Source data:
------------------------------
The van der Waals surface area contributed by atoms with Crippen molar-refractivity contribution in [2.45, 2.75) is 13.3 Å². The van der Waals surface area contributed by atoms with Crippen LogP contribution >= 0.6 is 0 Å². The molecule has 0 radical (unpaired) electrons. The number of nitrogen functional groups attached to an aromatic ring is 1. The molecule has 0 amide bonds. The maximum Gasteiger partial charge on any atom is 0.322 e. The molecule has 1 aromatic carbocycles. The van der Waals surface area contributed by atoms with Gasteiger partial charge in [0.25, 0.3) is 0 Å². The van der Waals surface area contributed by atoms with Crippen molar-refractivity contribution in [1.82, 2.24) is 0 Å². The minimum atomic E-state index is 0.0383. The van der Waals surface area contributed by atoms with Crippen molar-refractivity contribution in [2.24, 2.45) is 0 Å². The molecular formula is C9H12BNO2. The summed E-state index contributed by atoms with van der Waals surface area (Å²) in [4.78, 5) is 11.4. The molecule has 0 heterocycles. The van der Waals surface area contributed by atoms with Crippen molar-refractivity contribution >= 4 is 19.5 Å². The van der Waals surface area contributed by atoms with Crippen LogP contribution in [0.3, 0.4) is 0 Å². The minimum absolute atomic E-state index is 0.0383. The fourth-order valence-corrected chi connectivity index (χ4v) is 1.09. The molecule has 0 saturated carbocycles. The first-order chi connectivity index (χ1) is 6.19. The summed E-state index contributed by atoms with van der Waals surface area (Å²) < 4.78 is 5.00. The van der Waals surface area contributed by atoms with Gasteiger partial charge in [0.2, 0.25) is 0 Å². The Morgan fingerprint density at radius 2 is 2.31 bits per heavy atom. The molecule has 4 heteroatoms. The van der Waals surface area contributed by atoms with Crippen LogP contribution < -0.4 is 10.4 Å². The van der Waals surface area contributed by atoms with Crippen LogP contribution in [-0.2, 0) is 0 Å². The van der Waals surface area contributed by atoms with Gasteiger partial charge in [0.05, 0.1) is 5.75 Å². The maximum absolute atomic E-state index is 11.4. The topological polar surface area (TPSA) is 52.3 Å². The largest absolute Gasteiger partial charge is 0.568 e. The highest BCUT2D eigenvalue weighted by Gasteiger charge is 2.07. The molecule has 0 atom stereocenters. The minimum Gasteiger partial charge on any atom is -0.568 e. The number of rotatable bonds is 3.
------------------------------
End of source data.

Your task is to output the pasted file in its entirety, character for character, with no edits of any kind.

The van der Waals surface area contributed by atoms with Crippen molar-refractivity contribution in [2.45, 2.75) is 13.3 Å². The van der Waals surface area contributed by atoms with Crippen LogP contribution >= 0.6 is 0 Å². The molecule has 0 radical (unpaired) electrons. The number of nitrogen functional groups attached to an aromatic ring is 1. The molecule has 0 amide bonds. The maximum Gasteiger partial charge on any atom is 0.322 e. The molecule has 1 aromatic carbocycles. The van der Waals surface area contributed by atoms with Gasteiger partial charge in [0.25, 0.3) is 0 Å². The van der Waals surface area contributed by atoms with Crippen molar-refractivity contribution in [1.82, 2.24) is 0 Å². The minimum atomic E-state index is 0.0383. The van der Waals surface area contributed by atoms with Crippen molar-refractivity contribution in [2.24, 2.45) is 0 Å². The molecular formula is C9H12BNO2. The summed E-state index contributed by atoms with van der Waals surface area (Å²) in [4.78, 5) is 11.4. The molecule has 0 heterocycles. The van der Waals surface area contributed by atoms with Crippen molar-refractivity contribution >= 4 is 19.5 Å². The van der Waals surface area contributed by atoms with Crippen LogP contribution in [0.3, 0.4) is 0 Å². The minimum absolute atomic E-state index is 0.0383. The fourth-order valence-corrected chi connectivity index (χ4v) is 1.09. The molecule has 0 saturated carbocycles. The first-order chi connectivity index (χ1) is 6.19. The summed E-state index contributed by atoms with van der Waals surface area (Å²) < 4.78 is 5.00. The van der Waals surface area contributed by atoms with Gasteiger partial charge in [0.2, 0.25) is 0 Å². The Morgan fingerprint density at radius 2 is 2.31 bits per heavy atom. The molecule has 4 heteroatoms. The van der Waals surface area contributed by atoms with Crippen LogP contribution < -0.4 is 10.4 Å². The van der Waals surface area contributed by atoms with Crippen LogP contribution in [-0.2, 0) is 0 Å². The van der Waals surface area contributed by atoms with Gasteiger partial charge in [0.05, 0.1) is 5.75 Å². The maximum absolute atomic E-state index is 11.4. The topological polar surface area (TPSA) is 52.3 Å². The largest absolute Gasteiger partial charge is 0.568 e. The highest BCUT2D eigenvalue weighted by Gasteiger charge is 2.07. The molecule has 0 atom stereocenters. The minimum Gasteiger partial charge on any atom is -0.568 e. The number of rotatable bonds is 3.